A team from the University Hospital Gasthuisberg, Leuven, Belgium, evaluated the diagnostic accuracy of perinuclear antineutrophil cytoplasmic (pANCA) and anti-Saccharomyces cerevisiae antibodies (ASCA) for inflammatory bowel disease (IBD).
ASCA and pANCA were studied in a large cohort of 582 consecutive IBD patients. Of these, 407 had Crohn's disease, 147 had ulcerative colitis, and 28 had indeterminate colitis. The antibodies were also investigated in patients with non-IBD diarrheal illnesses (n = 74), and healthy controls (n = 157).
The researchers performed an indirect immunofluorescence technique and a standardized ELISA for detection of pANCA and ASCA, respectively.
|Sensitivity and specificity of antibodies for detecting IBD:|
ASCA+ : 60% and 91%
pANCA+: 50% and 95%
|Am J Gastroenterol |
The team found that the prevalence of ASCA and pANCA was high in Crohn's patients (60%) and ulcerative colitis (50%) patients, respectively.
Positivity for both markers was significantly lower in healthy and non-IBD controls.
The sensitivity and specificity of ASCA+, for differentiating IBD from controls, were 60% and 91%, respectively. For pANCA+, these figures were 50% and 95%.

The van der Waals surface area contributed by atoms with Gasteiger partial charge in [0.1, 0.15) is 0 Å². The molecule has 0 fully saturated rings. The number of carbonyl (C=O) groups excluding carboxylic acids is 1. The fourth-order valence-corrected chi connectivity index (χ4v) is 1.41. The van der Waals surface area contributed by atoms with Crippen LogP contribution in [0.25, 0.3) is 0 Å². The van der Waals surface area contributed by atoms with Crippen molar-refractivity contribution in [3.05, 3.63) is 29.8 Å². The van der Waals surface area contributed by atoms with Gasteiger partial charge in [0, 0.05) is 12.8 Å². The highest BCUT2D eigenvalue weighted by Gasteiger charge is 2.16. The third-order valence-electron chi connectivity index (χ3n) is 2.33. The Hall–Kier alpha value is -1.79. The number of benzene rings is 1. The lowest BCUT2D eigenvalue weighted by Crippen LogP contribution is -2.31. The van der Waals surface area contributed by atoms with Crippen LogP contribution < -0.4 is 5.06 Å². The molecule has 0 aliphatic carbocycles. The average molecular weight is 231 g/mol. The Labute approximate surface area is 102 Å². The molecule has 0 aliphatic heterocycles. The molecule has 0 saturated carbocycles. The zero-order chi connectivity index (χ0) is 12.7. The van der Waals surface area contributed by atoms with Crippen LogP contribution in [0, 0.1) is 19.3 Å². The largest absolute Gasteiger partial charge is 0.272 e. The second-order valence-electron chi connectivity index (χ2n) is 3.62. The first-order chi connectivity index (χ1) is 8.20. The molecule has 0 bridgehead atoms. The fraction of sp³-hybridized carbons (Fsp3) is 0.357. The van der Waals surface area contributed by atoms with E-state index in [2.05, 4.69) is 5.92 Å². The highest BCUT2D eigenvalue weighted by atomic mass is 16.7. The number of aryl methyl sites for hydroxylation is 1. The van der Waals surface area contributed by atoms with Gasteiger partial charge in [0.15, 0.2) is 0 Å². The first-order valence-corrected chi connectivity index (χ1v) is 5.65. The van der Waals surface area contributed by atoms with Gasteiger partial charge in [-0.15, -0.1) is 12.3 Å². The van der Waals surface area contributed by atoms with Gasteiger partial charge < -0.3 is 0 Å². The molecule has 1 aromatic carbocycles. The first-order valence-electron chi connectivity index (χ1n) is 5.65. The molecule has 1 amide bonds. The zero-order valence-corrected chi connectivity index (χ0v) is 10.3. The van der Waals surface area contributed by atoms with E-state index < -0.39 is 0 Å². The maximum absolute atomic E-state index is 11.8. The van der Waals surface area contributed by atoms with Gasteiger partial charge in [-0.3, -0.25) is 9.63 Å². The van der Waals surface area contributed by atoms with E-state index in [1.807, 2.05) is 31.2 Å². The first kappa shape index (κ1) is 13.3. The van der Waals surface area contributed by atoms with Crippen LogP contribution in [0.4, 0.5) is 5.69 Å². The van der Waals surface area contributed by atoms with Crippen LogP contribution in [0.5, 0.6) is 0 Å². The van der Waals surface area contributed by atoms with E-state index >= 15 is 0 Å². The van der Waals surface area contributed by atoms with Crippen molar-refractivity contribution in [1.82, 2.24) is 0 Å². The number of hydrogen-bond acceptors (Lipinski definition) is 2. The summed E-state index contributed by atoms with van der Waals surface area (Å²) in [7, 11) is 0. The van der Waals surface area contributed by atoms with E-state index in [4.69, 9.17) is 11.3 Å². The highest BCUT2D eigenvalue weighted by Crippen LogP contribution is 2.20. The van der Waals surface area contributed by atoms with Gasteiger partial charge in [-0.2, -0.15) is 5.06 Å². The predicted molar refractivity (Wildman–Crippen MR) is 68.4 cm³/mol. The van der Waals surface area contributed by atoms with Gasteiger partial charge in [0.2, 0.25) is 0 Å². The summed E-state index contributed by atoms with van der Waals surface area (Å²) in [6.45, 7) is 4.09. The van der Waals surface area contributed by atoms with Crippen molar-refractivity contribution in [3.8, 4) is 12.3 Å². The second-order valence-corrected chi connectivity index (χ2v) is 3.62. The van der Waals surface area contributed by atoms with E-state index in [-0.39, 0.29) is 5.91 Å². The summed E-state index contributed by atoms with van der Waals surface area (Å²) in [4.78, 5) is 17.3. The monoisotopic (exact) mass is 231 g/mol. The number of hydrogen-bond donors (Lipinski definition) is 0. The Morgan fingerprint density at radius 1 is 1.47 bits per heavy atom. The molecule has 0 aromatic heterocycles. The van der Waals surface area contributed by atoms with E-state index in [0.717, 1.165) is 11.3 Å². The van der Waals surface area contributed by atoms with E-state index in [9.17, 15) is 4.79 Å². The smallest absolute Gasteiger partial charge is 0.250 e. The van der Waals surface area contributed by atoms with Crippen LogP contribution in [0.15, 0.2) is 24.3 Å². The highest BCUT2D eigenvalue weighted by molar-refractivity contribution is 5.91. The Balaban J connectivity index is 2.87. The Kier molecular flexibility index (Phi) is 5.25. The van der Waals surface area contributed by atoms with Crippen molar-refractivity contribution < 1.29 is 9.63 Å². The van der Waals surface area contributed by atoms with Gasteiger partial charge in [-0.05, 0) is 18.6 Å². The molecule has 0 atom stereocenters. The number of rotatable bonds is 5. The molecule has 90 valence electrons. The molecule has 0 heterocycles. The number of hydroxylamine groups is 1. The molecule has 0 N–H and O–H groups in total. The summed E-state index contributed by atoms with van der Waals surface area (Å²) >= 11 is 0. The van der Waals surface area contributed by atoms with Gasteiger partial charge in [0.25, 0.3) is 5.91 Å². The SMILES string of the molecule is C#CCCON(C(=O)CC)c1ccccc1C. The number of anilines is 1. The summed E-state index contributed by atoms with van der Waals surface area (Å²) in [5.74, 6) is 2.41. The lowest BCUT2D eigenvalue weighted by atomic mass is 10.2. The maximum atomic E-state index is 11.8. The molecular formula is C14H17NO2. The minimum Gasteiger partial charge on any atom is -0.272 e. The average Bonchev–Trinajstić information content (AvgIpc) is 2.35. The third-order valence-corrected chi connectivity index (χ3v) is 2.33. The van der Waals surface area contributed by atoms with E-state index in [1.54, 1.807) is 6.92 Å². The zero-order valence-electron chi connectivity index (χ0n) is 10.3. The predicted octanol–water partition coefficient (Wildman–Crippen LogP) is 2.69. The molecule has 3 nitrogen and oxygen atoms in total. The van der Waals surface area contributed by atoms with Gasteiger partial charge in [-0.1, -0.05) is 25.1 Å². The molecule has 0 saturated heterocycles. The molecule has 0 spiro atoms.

When both antibodies were measured the sensitivity decreased further. The sensitivity and specificity for ASCA+/pANCA- were 56% and 94%, respectively. For pANCA+/ASCA- they were 44% and 97%.
Researcher M. Peeters said on behalf of the group, "Specificity of serological markers for IBD is high, but low sensitivity makes them less useful as diagnostic tests. The combination of tests is probably more powerful, although clinical subgroups will still need to be defined."
"The usefulness of these markers in indeterminate colitis needs to be studied prospectively," it was concluded.